PARIS—Jo-Wilfried Tsonga gave Norway’s eighth-seeded Casper Ruud a run for his money in a tight French Open first round battle but predictably headed into a tear-jerking retirement with a 6–7(6) 7–6(4) 6–2 7–6(0) defeat on Tuesday.
The Frenchman, whose career had been hampered by multiple injuries in recent years, fought for almost four hours before bowing out in tears.
The court Philippe Chatrier crowd gave him a standing ovation as the 37-year-old knelt on the red dirt after being unable to put up more of a fight because of shoulder pain.
It was the latest in a series of physical problems that saw the former world number five drop to 297 in the ATP rankings.
Tsonga, one of only three men to beat Rafael Nadal, Novak Dokovic, and Roger Federer when each was world number one and an Australian Open runner-up in 2008, had not won a match on clay in almost three years and there was no miracle on Tuesday—albeit a lot of hope after a solid opening set.
The match started in front of a sparse crowd as most of the corporate seats were empty around lunch time, a recurring pattern at Roland Garros where the food often trumps tennis.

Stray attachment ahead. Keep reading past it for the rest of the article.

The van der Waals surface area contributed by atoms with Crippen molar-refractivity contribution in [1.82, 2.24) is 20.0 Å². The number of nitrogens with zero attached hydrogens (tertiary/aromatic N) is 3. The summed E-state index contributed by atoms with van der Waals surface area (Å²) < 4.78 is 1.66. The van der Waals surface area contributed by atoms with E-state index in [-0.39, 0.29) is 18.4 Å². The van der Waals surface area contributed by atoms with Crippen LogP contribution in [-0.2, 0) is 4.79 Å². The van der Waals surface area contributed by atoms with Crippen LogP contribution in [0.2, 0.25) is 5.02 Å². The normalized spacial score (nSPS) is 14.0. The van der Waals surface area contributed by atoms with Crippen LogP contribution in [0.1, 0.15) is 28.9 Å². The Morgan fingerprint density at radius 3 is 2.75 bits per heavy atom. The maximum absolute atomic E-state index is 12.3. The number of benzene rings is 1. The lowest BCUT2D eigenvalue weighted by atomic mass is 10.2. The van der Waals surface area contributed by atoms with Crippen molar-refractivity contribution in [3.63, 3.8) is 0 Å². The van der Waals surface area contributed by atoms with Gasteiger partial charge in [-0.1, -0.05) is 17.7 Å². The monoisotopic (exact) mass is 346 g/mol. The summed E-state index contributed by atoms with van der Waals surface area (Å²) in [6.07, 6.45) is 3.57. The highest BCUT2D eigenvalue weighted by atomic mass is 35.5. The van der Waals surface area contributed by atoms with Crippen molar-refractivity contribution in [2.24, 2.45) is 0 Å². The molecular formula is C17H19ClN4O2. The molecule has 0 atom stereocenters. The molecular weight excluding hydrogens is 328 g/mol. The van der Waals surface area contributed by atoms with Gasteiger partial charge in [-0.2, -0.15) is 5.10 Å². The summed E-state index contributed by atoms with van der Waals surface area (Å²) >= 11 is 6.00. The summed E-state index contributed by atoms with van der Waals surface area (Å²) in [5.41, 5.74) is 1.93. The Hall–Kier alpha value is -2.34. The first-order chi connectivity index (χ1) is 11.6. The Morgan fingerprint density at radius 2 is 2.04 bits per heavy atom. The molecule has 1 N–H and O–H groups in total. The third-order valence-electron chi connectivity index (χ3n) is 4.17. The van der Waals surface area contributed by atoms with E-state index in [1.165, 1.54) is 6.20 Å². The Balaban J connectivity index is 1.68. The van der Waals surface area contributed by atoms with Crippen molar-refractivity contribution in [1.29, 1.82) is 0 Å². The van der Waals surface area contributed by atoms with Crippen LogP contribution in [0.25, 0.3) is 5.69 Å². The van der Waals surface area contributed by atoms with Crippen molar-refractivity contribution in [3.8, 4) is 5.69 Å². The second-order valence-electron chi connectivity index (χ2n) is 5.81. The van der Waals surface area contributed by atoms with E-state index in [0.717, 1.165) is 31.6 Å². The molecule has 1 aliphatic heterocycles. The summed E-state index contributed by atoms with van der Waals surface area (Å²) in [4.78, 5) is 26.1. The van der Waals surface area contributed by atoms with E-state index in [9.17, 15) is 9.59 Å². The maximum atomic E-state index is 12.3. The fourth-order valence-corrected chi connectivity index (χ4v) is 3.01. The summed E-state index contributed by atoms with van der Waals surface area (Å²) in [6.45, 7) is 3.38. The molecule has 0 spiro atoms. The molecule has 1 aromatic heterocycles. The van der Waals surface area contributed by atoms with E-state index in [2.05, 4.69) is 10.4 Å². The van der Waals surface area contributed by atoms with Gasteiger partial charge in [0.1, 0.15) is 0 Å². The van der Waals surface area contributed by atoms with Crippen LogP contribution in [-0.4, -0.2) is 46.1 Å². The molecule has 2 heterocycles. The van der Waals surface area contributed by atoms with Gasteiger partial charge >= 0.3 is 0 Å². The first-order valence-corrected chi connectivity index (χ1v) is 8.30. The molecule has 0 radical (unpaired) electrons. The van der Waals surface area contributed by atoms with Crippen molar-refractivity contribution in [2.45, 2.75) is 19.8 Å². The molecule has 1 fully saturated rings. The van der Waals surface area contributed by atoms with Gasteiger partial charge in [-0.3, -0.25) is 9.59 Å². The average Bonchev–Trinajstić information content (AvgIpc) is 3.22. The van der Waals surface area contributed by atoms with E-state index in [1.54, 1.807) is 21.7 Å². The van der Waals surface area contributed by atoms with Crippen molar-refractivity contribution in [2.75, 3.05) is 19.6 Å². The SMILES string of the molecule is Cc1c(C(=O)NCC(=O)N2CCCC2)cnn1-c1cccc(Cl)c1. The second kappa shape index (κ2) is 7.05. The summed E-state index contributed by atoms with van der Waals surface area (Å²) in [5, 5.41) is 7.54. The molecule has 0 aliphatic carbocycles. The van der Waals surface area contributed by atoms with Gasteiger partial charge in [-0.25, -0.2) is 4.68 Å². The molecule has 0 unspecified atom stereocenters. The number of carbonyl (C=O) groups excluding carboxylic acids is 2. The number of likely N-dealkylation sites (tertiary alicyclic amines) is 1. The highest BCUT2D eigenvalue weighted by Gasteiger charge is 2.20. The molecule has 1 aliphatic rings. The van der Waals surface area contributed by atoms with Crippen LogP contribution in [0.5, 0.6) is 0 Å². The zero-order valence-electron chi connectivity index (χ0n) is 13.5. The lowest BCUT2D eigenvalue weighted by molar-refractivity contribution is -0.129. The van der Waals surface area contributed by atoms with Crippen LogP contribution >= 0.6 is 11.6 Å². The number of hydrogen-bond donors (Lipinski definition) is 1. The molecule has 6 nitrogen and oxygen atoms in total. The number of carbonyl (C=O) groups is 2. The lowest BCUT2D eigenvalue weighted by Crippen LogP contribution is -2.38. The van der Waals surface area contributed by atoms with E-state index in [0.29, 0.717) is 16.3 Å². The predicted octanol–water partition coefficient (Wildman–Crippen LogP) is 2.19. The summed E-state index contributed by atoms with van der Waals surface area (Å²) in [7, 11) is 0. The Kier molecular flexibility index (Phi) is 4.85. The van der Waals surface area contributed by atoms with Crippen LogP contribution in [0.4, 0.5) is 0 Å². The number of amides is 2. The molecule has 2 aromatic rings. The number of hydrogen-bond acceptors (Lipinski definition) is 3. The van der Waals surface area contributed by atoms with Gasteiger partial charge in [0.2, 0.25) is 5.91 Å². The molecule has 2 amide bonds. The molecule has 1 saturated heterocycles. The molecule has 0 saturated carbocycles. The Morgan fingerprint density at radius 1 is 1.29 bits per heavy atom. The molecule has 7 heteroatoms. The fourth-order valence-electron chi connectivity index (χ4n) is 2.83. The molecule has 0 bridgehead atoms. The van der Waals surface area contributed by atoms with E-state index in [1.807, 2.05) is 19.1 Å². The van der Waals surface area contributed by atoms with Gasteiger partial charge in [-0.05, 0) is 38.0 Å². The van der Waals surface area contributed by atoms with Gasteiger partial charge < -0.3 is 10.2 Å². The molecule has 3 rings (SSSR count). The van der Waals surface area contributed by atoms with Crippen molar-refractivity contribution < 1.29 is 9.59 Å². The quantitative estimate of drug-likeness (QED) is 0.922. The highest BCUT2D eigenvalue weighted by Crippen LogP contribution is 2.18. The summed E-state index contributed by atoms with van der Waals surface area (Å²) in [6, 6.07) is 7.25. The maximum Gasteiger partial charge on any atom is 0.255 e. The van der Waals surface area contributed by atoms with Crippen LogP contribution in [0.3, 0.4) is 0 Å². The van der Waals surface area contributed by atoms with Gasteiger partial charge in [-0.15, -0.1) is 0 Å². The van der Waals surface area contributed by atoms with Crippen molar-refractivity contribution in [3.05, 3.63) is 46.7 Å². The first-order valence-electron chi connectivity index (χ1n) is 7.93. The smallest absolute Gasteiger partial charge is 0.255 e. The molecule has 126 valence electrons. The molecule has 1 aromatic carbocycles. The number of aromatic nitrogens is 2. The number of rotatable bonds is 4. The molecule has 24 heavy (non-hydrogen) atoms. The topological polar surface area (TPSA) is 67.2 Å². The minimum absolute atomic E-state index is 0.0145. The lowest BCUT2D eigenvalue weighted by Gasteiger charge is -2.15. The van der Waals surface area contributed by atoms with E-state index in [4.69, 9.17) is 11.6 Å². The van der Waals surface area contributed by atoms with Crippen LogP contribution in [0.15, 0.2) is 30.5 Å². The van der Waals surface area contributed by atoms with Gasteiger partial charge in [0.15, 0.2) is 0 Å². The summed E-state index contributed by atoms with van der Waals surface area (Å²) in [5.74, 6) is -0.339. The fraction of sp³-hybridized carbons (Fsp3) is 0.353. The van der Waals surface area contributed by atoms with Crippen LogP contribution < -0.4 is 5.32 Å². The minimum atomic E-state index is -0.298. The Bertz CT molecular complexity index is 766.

Tsonga held firm, delighting fans with some well-executed drop shots as he made the most of his opponent’s early nerves.
The volume finally increased as the stands filled up after coffee time and Tsonga bagged the opening set following a tense tiebreak.
He saved break points in the fifth game of the second set but yielded under pressure in the tiebreak and it appeared he would bow out quickly after being overwhelmed in the third.
Backed by a buoyant crowd, however, Tsonga broke to love for 6–5 in the fourth, only for Ruud to level and force another tiebreak.
Tsonga had the physiotherapist on for a shoulder problem and he could barely serve in the tiebreak.
Once his ordeal ended, Tsonga, who won the 2017 Davis Cup with France, was greeted on court by all of his former coaches and his parents wearing a ‘Merci Jo’ t-shirt, as well as his children.
His former Davis Cup team mates Richard Gasquet, Gilles Simon and Gael Monfils also came onto the court to embrace him.
“It’s great day for me. The day when I say goodbye to my long-time companion. I’ve never looked back but now is the time to do it,” Tsonga told the crowd.
“I want to thank all the people who helped me achieve my dream of becoming a professional tennis player.
“Thanks to the French tennis federation and all my coaches who supported me even when I was extremely silly. I managed to be good amid the best generation of players and I’m happy about it.
“You have been an inspiration to me and many others,” said 23-year-old Ruud, who was nine when Tsonga beat his idol Nadal on his way to the final in Melbourne.
By Julien Pretot